As I said in the summary, the question of the day is — what will Europe do when they realize that conventional policing cannot reduce (or perhaps even stabilize) the level of Muslin terrorism?

      “Why is the General Public so afraid? ”

      Why are they afraid in Europe? First, what is the evidence that they are “so afraid”? Go by people’s actions, not click-hungry journalists’ headlines. The people are worried, but not demonstrating outside government buildings for stronger action. I don’t believe this is even — yet — a major issue in elections.

      Should they be more afraid? IMO, yes. This seems likely to become a more serious problem. Islam’s tradition is one of conquest by minorities.

      “I did a census check on USA to see percentages of Muslims and Hebrews.”

      a) Why are you looking at both? Is there a problem with “Hebrew terrorism”?

      b) Comparing minorities in the US and EU misses a key point. US culture is the universal solvent. Europe has demonstrated a far less ability to assimilate minorities. After a thousand years they never assimilated — or even reconciled themselves — to a few Jews in their midst.

  4. FM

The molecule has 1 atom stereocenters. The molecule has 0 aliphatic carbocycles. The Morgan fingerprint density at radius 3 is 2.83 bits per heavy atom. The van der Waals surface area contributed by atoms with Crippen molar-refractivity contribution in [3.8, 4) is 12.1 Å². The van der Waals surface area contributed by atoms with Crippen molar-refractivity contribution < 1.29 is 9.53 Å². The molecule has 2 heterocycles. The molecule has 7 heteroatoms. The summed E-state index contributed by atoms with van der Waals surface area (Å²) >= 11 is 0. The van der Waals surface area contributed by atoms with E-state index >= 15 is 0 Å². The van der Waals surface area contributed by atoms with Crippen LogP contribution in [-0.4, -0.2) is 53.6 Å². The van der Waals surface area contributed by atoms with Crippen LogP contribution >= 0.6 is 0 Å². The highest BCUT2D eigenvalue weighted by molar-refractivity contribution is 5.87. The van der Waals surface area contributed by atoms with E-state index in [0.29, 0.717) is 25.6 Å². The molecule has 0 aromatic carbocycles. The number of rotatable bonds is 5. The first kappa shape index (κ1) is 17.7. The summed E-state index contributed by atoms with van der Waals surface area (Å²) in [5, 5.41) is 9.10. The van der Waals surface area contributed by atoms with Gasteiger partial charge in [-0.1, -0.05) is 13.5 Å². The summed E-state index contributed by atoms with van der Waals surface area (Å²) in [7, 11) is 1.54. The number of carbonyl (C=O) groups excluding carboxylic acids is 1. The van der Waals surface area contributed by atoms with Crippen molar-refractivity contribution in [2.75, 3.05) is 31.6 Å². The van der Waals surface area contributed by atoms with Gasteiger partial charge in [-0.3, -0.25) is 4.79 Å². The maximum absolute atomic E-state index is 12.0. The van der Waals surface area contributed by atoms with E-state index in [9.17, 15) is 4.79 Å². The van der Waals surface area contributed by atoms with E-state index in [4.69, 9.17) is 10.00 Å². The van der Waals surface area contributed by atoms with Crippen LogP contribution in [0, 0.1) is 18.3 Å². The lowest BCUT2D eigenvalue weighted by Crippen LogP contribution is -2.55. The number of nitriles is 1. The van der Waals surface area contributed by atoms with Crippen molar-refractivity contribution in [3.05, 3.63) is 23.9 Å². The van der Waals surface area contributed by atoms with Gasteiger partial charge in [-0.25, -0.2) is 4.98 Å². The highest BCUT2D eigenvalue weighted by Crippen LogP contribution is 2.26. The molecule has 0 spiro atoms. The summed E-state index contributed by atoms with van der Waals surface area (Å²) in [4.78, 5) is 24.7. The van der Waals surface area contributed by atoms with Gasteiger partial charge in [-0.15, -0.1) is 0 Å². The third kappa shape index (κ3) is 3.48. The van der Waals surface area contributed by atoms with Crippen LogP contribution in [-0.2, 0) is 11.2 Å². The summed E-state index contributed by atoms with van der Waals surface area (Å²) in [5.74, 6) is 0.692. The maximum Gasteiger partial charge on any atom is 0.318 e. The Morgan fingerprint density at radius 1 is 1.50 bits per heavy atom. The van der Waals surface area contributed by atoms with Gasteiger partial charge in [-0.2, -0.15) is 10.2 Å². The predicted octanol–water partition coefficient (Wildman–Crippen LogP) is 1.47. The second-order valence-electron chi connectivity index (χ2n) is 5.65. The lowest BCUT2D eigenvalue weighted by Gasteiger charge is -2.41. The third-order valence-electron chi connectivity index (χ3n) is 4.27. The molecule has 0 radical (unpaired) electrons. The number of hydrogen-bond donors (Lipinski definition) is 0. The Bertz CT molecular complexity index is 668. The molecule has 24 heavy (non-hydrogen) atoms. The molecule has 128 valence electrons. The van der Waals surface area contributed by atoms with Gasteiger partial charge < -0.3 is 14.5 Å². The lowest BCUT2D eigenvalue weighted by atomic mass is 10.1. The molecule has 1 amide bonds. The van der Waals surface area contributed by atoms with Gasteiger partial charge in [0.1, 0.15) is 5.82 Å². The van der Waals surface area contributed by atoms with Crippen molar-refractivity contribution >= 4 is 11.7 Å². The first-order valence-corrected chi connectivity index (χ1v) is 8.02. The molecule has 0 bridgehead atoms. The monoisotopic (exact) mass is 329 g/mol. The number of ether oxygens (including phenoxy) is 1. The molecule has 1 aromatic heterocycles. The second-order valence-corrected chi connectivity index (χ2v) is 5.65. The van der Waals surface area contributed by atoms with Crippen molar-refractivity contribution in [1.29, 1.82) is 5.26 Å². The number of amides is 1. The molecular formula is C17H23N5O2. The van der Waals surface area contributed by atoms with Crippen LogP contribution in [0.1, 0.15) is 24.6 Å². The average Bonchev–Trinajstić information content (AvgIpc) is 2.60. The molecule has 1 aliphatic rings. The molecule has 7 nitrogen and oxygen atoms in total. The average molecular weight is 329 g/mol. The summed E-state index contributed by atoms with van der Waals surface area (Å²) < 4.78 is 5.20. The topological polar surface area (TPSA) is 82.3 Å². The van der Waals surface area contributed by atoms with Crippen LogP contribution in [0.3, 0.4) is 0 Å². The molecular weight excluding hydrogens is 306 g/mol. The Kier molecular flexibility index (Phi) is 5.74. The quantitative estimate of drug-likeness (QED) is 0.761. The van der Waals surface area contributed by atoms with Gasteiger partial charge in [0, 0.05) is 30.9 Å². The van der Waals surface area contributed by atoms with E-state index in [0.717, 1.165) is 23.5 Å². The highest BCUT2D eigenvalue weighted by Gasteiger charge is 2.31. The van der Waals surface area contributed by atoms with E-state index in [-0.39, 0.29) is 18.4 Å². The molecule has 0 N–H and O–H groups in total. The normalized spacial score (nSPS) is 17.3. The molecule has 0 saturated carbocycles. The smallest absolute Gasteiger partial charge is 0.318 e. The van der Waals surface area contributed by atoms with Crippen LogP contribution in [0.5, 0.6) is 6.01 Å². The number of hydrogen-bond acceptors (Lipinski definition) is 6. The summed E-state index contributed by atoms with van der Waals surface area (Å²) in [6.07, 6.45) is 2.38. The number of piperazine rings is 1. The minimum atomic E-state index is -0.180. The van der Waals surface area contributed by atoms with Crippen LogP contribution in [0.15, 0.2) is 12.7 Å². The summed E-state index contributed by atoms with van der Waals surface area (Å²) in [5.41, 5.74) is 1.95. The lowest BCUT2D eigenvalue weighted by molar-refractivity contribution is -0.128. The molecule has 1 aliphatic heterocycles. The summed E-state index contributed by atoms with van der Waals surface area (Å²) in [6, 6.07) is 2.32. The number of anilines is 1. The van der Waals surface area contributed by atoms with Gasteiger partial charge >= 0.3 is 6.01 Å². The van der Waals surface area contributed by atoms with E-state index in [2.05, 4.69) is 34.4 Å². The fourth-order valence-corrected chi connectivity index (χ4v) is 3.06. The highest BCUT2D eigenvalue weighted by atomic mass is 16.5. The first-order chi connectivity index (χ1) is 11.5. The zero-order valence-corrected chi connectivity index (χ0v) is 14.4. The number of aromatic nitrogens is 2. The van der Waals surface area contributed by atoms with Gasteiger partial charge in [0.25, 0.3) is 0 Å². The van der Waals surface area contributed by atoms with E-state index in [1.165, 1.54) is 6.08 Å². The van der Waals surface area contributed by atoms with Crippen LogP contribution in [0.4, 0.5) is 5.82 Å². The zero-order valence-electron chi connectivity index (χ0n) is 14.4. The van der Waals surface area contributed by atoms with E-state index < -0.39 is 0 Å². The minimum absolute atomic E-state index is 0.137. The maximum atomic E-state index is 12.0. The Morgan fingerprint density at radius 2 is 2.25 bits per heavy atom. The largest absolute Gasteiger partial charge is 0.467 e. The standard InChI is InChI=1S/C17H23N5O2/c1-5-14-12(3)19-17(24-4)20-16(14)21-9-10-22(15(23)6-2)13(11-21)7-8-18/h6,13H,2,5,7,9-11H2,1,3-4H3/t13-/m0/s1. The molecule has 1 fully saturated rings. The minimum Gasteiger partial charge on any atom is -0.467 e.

Points taken but the Guardian article stated LE was already suspicious but suspected drug activity. The article also stated the neighbors were not concerned. I find that sad considering the state if affairs in EU.

    The reason STASI level of surveillance may become the order of the day in Europe is the overwhelming number of Muslims in the EU bent on violent Jihad, plus the impressionable and weak minded who can be coerced. Of course, if it came to that, the EU is beaten, lost. It’s a long way from that and maybe, hopefully, I am completely off base.

    I did a census check on USA to see percentages of Muslims and Hebrews. Each Faith represents less than 1% of our overall population.

    Why is the General Public so afraid? Perhaps it’s because they are ignorant and conditioned to be by the Terrorists and Media.

    I shall read your other links on the subject. Right now I’m very interested in your previous post so I am going there.

  5. Oh FM, I’m sorry. I didn’t see your reply and posted a “refined” comment. Your argument is dead on the money. Thanks for getting me on balance, Sir.

    Truly, I’m the student and you are the Master. I appreciate your wisdom very much.

    Best regards,

    lt